How Do We Know When to Set a Boundary?

How Do We Know When to Set a Boundary?


In response to Janet’s article “When Your Child Seems Stuck Seeking Negative Attention,” a parent says her daughter will whine and cry while making “reasonable” requests for snuggles and food and play, but when she obliges, her daughter often then refuses those things. If she says no to her daughter’s requests, “it escalates into crying hard and being truly upset.” These reactions lead the parent to suspect that her daughter may actually want to hear ‘no’ so she can have an emotional release. She’s confused as to how much attention her daughter really needs versus when (and how) to set a boundary.

Transcript of “How Do We Know When to Set a Boundary?”

Hi, this is Janet Lansbury, welcome to Unruffled. Today I’m responding to a comment that was left on one of my posts. The post is called “When Your Child Seems Stuck Seeking Negative Attention.” And in this parent’s comment, she brought up a really good question, I thought, that was a question for me when I was raising my first daughter. What she’s asking is how to know when to give her child what she seems to want or be asking for versus setting a boundary. So how do we know if something is a boundary situation? And when we do set the boundary, how do we set that boundary? I’m going to be discussing all those things in this episode.

So here’s the comment that I received on my post “When Your Child Seems Stuck Seeking Negative Attention.” This parent asks:

What about when the attention-seeking behavior is annoying, but not necessarily wrong/hurtful and she’s asking for reasonable things, but just too much of them? For example, my daughter will whine and cry for me to hold her, to take a nap, to snuggle with my breasts, get her food, for me to play with her. But then when I give her those things I get the feeling she didn’t really need them. She refuses the nap, changes the subject, won’t eat. If I say no, it escalates into crying hard and being truly upset. It seems like sometimes she’s looking for me to say no so she can get the emotional release and have a boundary. But how do I know how much of that type of attention she really needs versus when to set a boundary?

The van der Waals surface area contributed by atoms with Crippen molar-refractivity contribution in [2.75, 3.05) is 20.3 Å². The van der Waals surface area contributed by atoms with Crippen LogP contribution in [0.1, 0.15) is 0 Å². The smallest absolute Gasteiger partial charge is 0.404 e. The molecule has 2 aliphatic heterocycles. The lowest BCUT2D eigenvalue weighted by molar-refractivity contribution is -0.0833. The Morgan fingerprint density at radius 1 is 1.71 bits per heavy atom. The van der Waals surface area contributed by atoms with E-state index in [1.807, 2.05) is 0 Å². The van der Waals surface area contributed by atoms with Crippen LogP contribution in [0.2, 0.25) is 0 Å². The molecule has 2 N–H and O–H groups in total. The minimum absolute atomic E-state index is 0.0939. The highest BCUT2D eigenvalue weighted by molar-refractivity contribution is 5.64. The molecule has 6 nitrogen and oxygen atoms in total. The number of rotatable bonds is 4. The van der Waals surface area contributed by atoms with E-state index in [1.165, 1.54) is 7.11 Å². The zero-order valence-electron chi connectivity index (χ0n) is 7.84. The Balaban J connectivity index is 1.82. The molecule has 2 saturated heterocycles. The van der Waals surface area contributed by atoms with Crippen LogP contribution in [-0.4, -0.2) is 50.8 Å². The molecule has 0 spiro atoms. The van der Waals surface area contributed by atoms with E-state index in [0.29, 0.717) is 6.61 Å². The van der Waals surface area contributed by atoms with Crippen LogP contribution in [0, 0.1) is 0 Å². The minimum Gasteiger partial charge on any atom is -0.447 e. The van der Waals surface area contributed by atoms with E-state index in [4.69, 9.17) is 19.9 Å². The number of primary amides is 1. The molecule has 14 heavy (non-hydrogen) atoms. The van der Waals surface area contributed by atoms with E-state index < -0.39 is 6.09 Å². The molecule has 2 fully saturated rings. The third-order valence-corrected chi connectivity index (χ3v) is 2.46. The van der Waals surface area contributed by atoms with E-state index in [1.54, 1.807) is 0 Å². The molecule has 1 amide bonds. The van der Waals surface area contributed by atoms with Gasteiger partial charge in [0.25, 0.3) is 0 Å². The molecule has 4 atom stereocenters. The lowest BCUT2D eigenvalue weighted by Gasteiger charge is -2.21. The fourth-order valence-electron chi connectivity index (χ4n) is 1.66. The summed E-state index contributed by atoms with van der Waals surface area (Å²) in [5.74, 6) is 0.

So one thing I love about this is, like so many parents that write to me, this parent nails the answer. She says, “It seems like sometimes she’s looking for me to say no, so she can get the emotional release and have a boundary.” And that is absolutely what children seem to unconsciously know how to do.

This post, When Your Child Seems Stuck Seeking Negative Attention… My view that I expressed in the post is that they’re not actually seeking negative attention. So I said they seem stuck seeking negative attention, but they’re seeking for us to see them sharing feelings. And oftentimes that means they need a boundary for their behavior while still being able to get that kind of attention from us that’s specifically about us seeing them, seeing their pain or their anger or whatever feeling it is that they’re expressing.

So what I say in the piece is that when our children behave in challenging and or unpleasant ways, they’re often impulsively and mostly unconsciously seeking another kind of affirmation from us: assurance, acceptance, a sense of security, and strength in our leadership. Even if it feels messy to us in the moment — they’re screaming, fighting us, resisting, persisting — the message of acceptance from us is a positive one.  Nothing could be more comforting and powerfully healing than feeling accepted by our loved ones when we are at our worst.

Children want us to accept all sides of them. That’s not always easy for us to do, and we don’t have to be perfect at it at all, but that’s what we want to try to strive for, accepting all the feelings behind their behaviors.

But how do we see beyond when our child is seeming to demand certain things? And maybe it’s not as clearcut to us that the boundary needs to be there, that we need to say no. Sometimes what they’re asking for will be so over the top, and yet still we might get so stuck in this dynamic with our child where we’re not really even able to see that in the moment. We might not see until later looking at that, oh, they were asking for me to turn the cup the other side around because they didn’t want to use it in that hand and that was what they were upset about and getting mad at me about.

In the moment, we might just feel like: oh gosh, I should do this for them because they really seem disturbed about it. But that’s not actually what they’re disturbed about, what they’re feeling is coming from somewhere else. And it’s coming out through these somewhat ridiculous, random demands. How do we figure this out? How do we know what to say yes to and what to say no to? Here are some thoughts to consider.